This network of waterways, canals beach and swamps are only accessible by boat or light aircraft. It is peaceful, unspoilt and devoid of rubbish and noise pollution. From the ferry building, you need to travel by covered boat about 30 minutes to the lodge which is hidden on a small strip of land between the Caribbean Sea and the main lagoon. Spend the remainder of the day cruising around the Tortuguero village and Sea Turtle Museum, with a walk back along the beach, or follow the forest trail right form the lodge grounds.

Tortuguero is most famous as a nesting site for endangered Green turtles, although Loggerhead, Giant Leatherback and Hawksbill also nest in this region. My advice is get up early, 4:30 or 5am to watch the turtles hatch (November to January). You’ll need a torch and to watch where you place your feet. Please keep a respectful distance, it’s always so disappointing to see what humans will do for a bloody photo!

On day three you should hire kayaks or a boat and guide to take you on a tour of the waterways. This is where you will see a crazy volume of animals and a local guide will be best at spotting them. Keep in mind, whether it’s hot or raining, you’ll regret no having cover and protection so be prepared for both eventualities. Outside of that, you’ll regret nothing because this place is fabulous.

Day 4-5 – La Fortuna, near Arenal Volcano
It has been said not to bother visiting this place since the volcano is no longer active, but I disagree. La Fortuna and Arenal and both very cool places. En route here you’ll pass endless pineapple, sugar cane and banana plantations which makes for a nice stop. Do yourself a favour and book in advance to visit Ecotermales Fortuna in the evening, the place is paradise with limited spaces and a bar where you can sip cocktails in the heated springs.

On day five I highly recommend walking the forest trail through Arenal National Park and up to the lookout point for Arenal Volcano. You’ll hike through virgin rainforest and see so many different species of flora and fauna. In the afternoon, naturally you need to head for the 65-meter cascading La Fortuna Waterfall and walk down to feel the spray on your face. Take your swim suit so you can near to the drop of the falls, or just around the corner in one of the calmer pools.

Day 6-7 – Monteverde in the Tilaran Mountains
From Arenal, travel to the Tilaran Mountain Range in the Central Highlands for views of the Costa Rican cloud forest. There are a few reasons to visit here including to walk through Santa Elena Cloud Forest Reserve to see first-hand a real cloud forest. The place is visually stunning with an endless array of wildlife and misty views to give your camera a workout.

In the afternoon, I recommend heading for the upper canopy heights and hitting the six ‘Sky Walk’ suspension bridges and in the late afternoon, getting your head up amongst the monkeys and do a zip-line course. It’s such a unique experience and gives you yet another way to experience Costa Rica’s diversity. Failing that I’ve heard mixed reports about the coffee tour. The orchid garden walking tour is quite interesting if that’s your thing.

Day 8-9 – Manuel Antonio National Park
Travel the beautiful Pan-Am Highway, passing African oil palm and teak plantations, along the coastline to Manuel Antonio; considered to have some of the said to have some of the most beautiful beaches in Costa Rica. Although you’re never far from the forest, this is a great place to wind down on the beach in town or chasing away thieving racoons from the shores inside Manual Antonio National Park. Once inside the park, resist all urges to go directly to the beach because you’ll never leave. Instead make your way along one of the forest trails to get better acquainted with the parks geography including vast marine life, 1,700 acres of mangrove swamp, primary and secondary rainforest. You’d be very unlucky if you don’t spot loads of White-faced Capuchin and Howler Monkeys.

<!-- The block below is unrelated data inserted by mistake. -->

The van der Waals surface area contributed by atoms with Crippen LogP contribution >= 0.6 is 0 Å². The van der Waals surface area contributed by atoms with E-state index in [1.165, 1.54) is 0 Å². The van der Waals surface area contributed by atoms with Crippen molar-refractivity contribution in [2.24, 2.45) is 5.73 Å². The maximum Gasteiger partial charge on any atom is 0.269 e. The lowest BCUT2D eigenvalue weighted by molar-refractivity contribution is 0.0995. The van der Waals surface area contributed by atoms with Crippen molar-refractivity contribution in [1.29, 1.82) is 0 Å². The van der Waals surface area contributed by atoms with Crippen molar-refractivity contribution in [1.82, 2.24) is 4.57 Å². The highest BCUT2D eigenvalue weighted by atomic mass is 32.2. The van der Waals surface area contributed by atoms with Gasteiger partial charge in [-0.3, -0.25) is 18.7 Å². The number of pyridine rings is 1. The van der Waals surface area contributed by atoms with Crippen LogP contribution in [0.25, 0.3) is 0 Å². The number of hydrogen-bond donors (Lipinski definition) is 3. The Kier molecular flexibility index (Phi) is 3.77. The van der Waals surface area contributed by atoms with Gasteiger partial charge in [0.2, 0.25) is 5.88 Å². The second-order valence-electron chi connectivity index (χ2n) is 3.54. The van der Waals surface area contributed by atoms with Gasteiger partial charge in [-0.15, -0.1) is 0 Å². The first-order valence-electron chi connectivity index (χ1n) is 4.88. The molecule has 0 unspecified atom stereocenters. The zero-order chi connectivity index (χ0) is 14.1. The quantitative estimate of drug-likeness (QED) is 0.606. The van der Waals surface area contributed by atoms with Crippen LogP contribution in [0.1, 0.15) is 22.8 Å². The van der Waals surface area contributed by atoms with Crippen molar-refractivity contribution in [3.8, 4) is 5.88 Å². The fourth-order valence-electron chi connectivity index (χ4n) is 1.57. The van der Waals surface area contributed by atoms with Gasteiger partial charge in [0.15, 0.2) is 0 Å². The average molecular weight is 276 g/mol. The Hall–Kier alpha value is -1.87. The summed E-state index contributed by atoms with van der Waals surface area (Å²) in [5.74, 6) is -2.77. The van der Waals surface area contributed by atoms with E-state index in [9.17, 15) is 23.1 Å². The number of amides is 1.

Day 10-11 – Piedras Blancas National Park
I spent the next two nights in the beautiful Esquinas Rainforest Lodge set in the heart of primary rainforest and bordered by the newly created Piedras Blancas National Park and Golfito Nature Reserve. This place is something of an oasis and is as close to working in harmony with nature as I imagine possible. In truth, there isn’t a lot to do here but it is a wonderful place for down downtime. Now please don’t think you’ll be bored, no quite the contrary. There are rainforest trails, evenings spent stalking frogs with flashlights, and relaxing in the stream fed pool whilst watching and listening to nature unfold around you. Did I mention you are smack bang in the forest? This place gets my top endorsement!

Day 12-14 – Savegre Cloud Forest – return to San Jose
The main reason to come here is your chance to witness the Resplendent Quetzal, a brightly coloured bird with long flowing tail. On day 13, you’ll need to depart the hotel at 4:30am and travel to a well-known viewing area on private land to see the Resplendent Quetzal. There is a minimal cost associated and only a short ride trip from the lodge. A nice way to pass your time is by following the river trails through Los Quetzales National Park.

More or less…next time
Honestly, I loved my time in Costa Rica but if you held a gun to my head, I would probably give Savergre Cloud Forest a miss. It was lovely to see the Quetzal but I’m not a twitcher and if truth be told, I was tweeted out by the time I left. I was gagging to see the humble pigeon and sparrow again. Having said this, the forest is beautiful, and I did have a lovely run through it.

I would probably spend more time in Tortuguero as this place encapsulates everything I look for from a travel experience. Forest, beach, wildlife, narrow waterways from exploring by boat and if I had to put it mildly, natures true paradise.

I’ll leave you with a video synopsis of my time in Costa Rica, you’re welcome!